Income, Initiative, and Personal Responsibility in American Realist Literature
Personal finance is the driving force for the plots of American Realism. Dreiser’s Sister Carrie is essentially an extended meditation on the personal impact of employment, salaries, debt, and rent. Frank Norris’s McTeague attends to all those subjects and adds in a chilling consideration of the effect of unearned wealth. American Realism is, in the end, a genre where questions of money and finance assume the level of importance in fiction that they do in our real lives. This conference explored those questions through reading these two classic novels.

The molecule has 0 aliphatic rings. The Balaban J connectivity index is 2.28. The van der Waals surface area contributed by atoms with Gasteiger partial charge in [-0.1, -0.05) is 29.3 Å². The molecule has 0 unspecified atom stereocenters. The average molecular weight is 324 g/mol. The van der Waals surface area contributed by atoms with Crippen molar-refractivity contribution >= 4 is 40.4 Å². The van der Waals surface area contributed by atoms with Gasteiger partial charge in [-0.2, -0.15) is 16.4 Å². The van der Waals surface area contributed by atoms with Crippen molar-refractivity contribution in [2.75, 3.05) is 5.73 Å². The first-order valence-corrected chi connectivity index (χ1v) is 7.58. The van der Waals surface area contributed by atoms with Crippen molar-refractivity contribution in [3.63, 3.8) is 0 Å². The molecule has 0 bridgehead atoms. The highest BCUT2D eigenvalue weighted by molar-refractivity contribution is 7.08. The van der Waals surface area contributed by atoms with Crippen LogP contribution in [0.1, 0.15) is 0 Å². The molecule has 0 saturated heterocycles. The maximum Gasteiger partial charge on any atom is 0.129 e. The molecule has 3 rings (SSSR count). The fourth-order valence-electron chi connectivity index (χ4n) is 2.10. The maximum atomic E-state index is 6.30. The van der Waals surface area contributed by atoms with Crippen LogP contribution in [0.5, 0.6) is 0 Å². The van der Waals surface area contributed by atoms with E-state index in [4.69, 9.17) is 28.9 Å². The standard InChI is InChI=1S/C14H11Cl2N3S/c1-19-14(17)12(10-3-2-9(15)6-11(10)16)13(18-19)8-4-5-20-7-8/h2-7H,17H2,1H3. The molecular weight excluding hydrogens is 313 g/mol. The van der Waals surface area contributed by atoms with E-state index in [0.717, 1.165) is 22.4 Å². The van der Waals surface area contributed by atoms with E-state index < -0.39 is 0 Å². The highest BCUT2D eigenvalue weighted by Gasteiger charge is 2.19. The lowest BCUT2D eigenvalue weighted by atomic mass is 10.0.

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Dreiser, Theodore. Sister Carrie. New York: Barnes and Noble Classics, 2005.
Norris, Frank. McTeague: A Story of San Francisco. Middlesex: Echo Library, 2006.
Watts, Michael. “Economic Insights From and About Literature, Drama, and Literary Criticism.” Purdue University. http//www.mgmt.purdue.edu/centers/ciber/publications/pdf/Watts-Insights%20from%20Literature.pdf (Aug. 7, 2012).